Astronomer Fyodor Bredikhin was born in 1831 in the city of Nikolaev in the ancient noble family.
To 14 years Bredikhin was home-schooled – in the estate of her father Colonie near Kherson. Then was sent to boarding school at Richelieu Lyceum in Odessa, and four years later transferred to the Lyceum. However, studying in the lycée he did not like, and in 1851 he transferred to Moscow University physico-mathematical faculty.
Bredikhina was interested in physics, but, obeying the fashion of those years, he intended to follow in the footsteps of his father and uncle, that is certainly to enroll in the naval service or in the artillery. Only in the last year after practical work in the Observatory Bredikhin became interested in astronomy.
In 1862 he defended his master’s thesis “On the tails of comets”. This study as would be anticipated the main direction of its future work in astronomy.
In 1867 Professor Bredikhina was granted planning a business trip. Good knowledge of the language enabled him, while in Italy, to be familiar with the works of the Society of spectroscopy. Many Italian researchers have become his friends, including the famous discoverer of the “canals” of Mars the astronomer Schiaparelli. Continue reading
Periodic comet attracted by the Sun, sent to him, but pass due to the same sensitivity to the solar wind, which causes the surrounding cloud of dust and gases blown away from the Sun. People believe that the tiny particles of solar wind will impact more than large particles, but this assumption is wrong. If this were so, then how to explain the continued existence of the Asteroid Belt, which includes debris of any size is not affected, apparently, by the solar wind. The small object may lose velocity faster than the larger object because of differences in gravity, but if they are sensitive to solar wind, it occurs the same effect, – they are repelled equally. The comet, which (eventually) reach the Sun, with a very repeatable trajectory around the Sun, losing a lot of water vapor so that the ratio of substances in their composition is aligned at the expense of pushing away by the solar wind. In short, they lose their cover. They fly up with acceleration from the external space, but at this time do not change direction, going outside, and face (with the Sun). In fact, comets complete their orbits, coming nearer in the process, getting closer and closer to the Sun. Continue reading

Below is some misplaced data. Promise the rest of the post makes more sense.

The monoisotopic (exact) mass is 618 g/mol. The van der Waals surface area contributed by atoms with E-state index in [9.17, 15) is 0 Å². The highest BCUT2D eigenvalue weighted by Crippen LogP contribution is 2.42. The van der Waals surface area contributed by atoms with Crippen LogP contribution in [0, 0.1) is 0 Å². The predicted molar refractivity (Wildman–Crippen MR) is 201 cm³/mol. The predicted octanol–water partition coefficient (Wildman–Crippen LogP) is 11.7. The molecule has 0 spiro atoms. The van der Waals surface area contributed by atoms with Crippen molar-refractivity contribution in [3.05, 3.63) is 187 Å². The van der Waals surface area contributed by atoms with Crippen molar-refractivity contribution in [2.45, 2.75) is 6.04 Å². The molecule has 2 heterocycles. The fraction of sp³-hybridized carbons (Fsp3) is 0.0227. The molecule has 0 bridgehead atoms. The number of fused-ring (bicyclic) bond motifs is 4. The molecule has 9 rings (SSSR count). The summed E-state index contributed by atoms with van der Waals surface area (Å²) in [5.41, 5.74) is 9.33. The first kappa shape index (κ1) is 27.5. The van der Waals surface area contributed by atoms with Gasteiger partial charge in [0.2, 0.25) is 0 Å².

Matt Taylor – the adventures of Rosetta
Caught the comet British astrophysicist Matt Taylor told the guests of the festival 360° about the Rosetta mission. about why study comets in General, and about their own role in this Grand project. We have selected a few interesting quotes from Kinot-speech for those who for some reason missed the lecture or watched the broadcast.
About comets in General
I will tell you about their history, about their view on what the Rosetta mission, because I am only a small part of a huge team. So why do we study comets?
This film, created by Polish Studio Platige Image jointly with ESA] was released shortly before docking of the probe Philae from the comet. Its task is to explain the purpose of our mission. We hope to learn more about the evolution of the Solar system – where did we come from? Therefore, it is important to understand how on Earth there was water.
Here’s what we know about comets after all observations. Their Central core is very small if to compare with the “tail” of dust and gas that the comet emits. Continue reading